The much-discussed legislation by Sen. Lindsey Graham to guide habeas corpus cases brought by detainees at Guantánamo Bay, S.3707, was quietly introduced a few weeks ago. The bill represents an important maturation in the debate over detention, and it deserves careful review of its particulars, rather than the sort of reflexive response counterterrorism proposals often see. Unfortunately, judging from some of the initial reactions in this Politico story, that’s unlikely. The usual suspects are saying the usual-suspect kinds of things. For whatever it’s worth, I am going to offer my thoughts at some length.
I should begin with a word of disclosure: Bobby and I consulted extensively with Senator Graham's staff in the preparation of this legislation. Following the publication of our report earlier this year on the law of detention emerging from the Guantánamo habeas cases, Sen. Graham's staff asked us for recommendations for legislation to guide the habeas courts on the questions we had identified as disputed. We subsequently reviewed several drafts of the legislation and provided detailed comments on them. The legislation, in other words, both responds to Bobby’s and my work and is informed in part by our views. I certainly do not pretend to neutrality on the policy ambitions the bill reflects. At the same time, there are some judgments in the bill with which I do not agree, and several areas in which I think it could stand improvement.
The Graham bill is a serious attempt to legislate the parameters of America's already-existing military detention architecture. It is frank in its acknowledgement that non-criminal counterterrorism detentions can take place when military force has been authorized, accepting of the reality that at least some such detentions will fall under federal court review, and it is willing to face hard choices about the nature of—and the rules governing—that review. In significant part, it is a work of codification, conferring democratic legitimacy on areas of judicial consensus that already have emerged from the existing habeas cases. In other areas, where consensus has eluded the judiciary, the legislation not only provides democratic legitimacy but also supplies much-needed uniformity. Along the way, it also provides a handful of original contributions to our detention architecture, some of which should be seen as benefitting the government and others the detainees.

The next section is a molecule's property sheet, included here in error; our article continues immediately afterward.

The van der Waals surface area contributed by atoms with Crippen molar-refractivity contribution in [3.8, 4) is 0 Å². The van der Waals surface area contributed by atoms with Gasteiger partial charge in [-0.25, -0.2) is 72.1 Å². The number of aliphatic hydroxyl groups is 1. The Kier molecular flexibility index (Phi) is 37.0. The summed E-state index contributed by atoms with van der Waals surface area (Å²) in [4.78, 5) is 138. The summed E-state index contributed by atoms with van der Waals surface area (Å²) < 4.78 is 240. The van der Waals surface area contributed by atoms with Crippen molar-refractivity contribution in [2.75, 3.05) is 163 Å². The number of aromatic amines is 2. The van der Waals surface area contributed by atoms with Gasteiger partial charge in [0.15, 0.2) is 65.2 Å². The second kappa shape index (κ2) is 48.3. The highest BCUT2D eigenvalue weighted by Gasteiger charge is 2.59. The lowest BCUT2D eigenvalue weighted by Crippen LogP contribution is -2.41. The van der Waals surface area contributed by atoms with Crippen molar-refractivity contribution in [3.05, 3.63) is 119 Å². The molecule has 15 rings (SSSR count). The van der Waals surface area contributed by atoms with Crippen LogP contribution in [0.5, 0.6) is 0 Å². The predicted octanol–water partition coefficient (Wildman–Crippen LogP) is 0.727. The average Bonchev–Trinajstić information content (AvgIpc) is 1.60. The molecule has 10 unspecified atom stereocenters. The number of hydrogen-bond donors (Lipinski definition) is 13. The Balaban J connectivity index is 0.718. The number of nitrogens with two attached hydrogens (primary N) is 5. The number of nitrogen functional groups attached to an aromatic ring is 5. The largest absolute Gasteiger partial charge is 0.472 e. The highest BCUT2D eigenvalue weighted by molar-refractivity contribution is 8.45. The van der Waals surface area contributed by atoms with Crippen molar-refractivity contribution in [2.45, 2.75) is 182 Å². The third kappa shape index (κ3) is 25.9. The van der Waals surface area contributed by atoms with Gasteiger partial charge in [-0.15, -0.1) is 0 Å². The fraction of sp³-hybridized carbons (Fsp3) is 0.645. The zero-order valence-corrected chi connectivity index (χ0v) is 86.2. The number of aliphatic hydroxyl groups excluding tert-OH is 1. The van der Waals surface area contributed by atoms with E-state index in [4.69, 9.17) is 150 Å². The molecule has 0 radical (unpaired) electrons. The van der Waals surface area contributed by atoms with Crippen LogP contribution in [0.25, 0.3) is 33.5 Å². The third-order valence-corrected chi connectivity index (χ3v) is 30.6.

The bill is by no means perfect. It could use changes or elaboration in spots, and there are some important questions that it simply does not address. Even if passed as is, however, it would constitute a great advance over the status quo. At a minimum, it provides a basis for a morally and legally serious societal discussion of the future of detention. I will lay out both the good and the bad of the bill in a series of posts over the next few days. I am doing this not because I think Sen. Graham’s bill is likely to go anywhere, but because I think it is a great discussion draft that warrants a serious conversation is doesn’t seem to be generating on its own.
I will attempt to describe, first, where the bill serves to codify existing understandings already emerging from the habeas case; second, what is new and valuable about the bill; and third, where it falls short or could stand improvement. Finally, I will compare the bill on a number of points of law with the law that is emerging from the D.C. Circuit and show how in many respects it is more favorable to detainees on key matters than we can expect the judge-made law to be.
(Note: This discussion is adapted from an informal memorandum that Bobby and I wrote analyzing the bill. The work underlying these posts is as much his as mine.)